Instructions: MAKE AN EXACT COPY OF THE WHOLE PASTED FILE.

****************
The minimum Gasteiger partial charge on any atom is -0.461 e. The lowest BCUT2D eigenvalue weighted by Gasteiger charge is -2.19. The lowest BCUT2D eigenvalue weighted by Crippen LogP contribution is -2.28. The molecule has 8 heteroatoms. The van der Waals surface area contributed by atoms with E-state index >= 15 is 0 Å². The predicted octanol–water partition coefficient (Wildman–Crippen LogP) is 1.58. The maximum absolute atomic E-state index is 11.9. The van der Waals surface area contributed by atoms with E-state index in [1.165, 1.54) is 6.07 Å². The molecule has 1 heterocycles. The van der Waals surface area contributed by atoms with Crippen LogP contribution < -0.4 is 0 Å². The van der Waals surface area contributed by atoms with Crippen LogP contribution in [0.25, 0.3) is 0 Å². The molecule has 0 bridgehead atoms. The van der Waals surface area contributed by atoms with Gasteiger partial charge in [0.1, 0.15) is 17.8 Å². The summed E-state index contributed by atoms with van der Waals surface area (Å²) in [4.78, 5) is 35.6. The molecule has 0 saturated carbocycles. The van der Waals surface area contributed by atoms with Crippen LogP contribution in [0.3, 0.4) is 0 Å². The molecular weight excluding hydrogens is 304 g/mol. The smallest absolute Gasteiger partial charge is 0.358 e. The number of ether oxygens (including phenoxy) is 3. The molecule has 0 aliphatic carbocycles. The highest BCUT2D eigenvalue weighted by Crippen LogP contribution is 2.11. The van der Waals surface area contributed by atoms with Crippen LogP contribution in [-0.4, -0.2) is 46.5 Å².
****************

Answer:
The minimum Gasteiger partial charge on any atom is -0.461 e. The lowest BCUT2D eigenvalue weighted by Gasteiger charge is -2.19. The lowest BCUT2D eigenvalue weighted by Crippen LogP contribution is -2.28. The molecule has 8 heteroatoms. The van der Waals surface area contributed by atoms with E-state index >= 15 is 0 Å². The predicted octanol–water partition coefficient (Wildman–Crippen LogP) is 1.58. The maximum absolute atomic E-state index is 11.9. The van der Waals surface area contributed by atoms with E-state index in [1.165, 1.54) is 6.07 Å². The molecule has 1 heterocycles. The van der Waals surface area contributed by atoms with Crippen LogP contribution < -0.4 is 0 Å². The van der Waals surface area contributed by atoms with Crippen LogP contribution in [0.25, 0.3) is 0 Å². The molecule has 0 bridgehead atoms. The van der Waals surface area contributed by atoms with Gasteiger partial charge in [0.1, 0.15) is 17.8 Å². The summed E-state index contributed by atoms with van der Waals surface area (Å²) in [4.78, 5) is 35.6. The molecule has 0 saturated carbocycles. The van der Waals surface area contributed by atoms with Crippen LogP contribution in [0.3, 0.4) is 0 Å². The molecular weight excluding hydrogens is 304 g/mol. The smallest absolute Gasteiger partial charge is 0.358 e. The number of ether oxygens (including phenoxy) is 3. The molecule has 0 aliphatic carbocycles. The highest BCUT2D eigenvalue weighted by Crippen LogP contribution is 2.11. The van der Waals surface area contributed by atoms with Crippen LogP contribution in [-0.4, -0.2) is 46.5 Å².